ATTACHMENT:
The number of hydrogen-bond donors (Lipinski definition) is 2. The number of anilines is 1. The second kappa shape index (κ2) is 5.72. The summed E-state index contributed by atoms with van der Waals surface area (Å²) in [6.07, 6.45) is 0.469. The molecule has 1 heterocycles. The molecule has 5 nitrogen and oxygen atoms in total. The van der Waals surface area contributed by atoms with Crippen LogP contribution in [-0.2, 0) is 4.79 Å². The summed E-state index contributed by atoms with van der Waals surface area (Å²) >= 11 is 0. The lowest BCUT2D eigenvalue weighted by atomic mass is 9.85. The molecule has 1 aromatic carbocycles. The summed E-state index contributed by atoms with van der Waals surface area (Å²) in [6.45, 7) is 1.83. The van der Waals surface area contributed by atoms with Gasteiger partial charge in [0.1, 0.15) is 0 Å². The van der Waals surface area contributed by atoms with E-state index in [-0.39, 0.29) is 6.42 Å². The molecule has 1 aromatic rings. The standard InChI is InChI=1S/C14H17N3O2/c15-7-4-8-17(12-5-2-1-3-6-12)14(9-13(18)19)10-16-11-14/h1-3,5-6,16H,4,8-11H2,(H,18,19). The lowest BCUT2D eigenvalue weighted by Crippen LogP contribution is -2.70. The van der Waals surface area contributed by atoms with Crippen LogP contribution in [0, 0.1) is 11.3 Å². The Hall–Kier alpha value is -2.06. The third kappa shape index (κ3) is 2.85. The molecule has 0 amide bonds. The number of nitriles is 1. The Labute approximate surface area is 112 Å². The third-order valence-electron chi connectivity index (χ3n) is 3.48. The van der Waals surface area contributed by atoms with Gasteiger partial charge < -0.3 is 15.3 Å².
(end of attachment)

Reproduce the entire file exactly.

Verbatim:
The number of hydrogen-bond donors (Lipinski definition) is 2. The number of anilines is 1. The second kappa shape index (κ2) is 5.72. The summed E-state index contributed by atoms with van der Waals surface area (Å²) in [6.07, 6.45) is 0.469. The molecule has 1 heterocycles. The molecule has 5 nitrogen and oxygen atoms in total. The van der Waals surface area contributed by atoms with Crippen LogP contribution in [-0.2, 0) is 4.79 Å². The summed E-state index contributed by atoms with van der Waals surface area (Å²) >= 11 is 0. The lowest BCUT2D eigenvalue weighted by atomic mass is 9.85. The molecule has 1 aromatic carbocycles. The summed E-state index contributed by atoms with van der Waals surface area (Å²) in [6.45, 7) is 1.83. The van der Waals surface area contributed by atoms with Gasteiger partial charge in [0.1, 0.15) is 0 Å². The van der Waals surface area contributed by atoms with E-state index in [-0.39, 0.29) is 6.42 Å². The molecule has 1 aromatic rings. The standard InChI is InChI=1S/C14H17N3O2/c15-7-4-8-17(12-5-2-1-3-6-12)14(9-13(18)19)10-16-11-14/h1-3,5-6,16H,4,8-11H2,(H,18,19). The lowest BCUT2D eigenvalue weighted by Crippen LogP contribution is -2.70. The van der Waals surface area contributed by atoms with Crippen LogP contribution in [0, 0.1) is 11.3 Å². The Hall–Kier alpha value is -2.06. The third kappa shape index (κ3) is 2.85. The molecule has 0 amide bonds. The number of nitriles is 1. The Labute approximate surface area is 112 Å². The third-order valence-electron chi connectivity index (χ3n) is 3.48. The van der Waals surface area contributed by atoms with Gasteiger partial charge < -0.3 is 15.3 Å².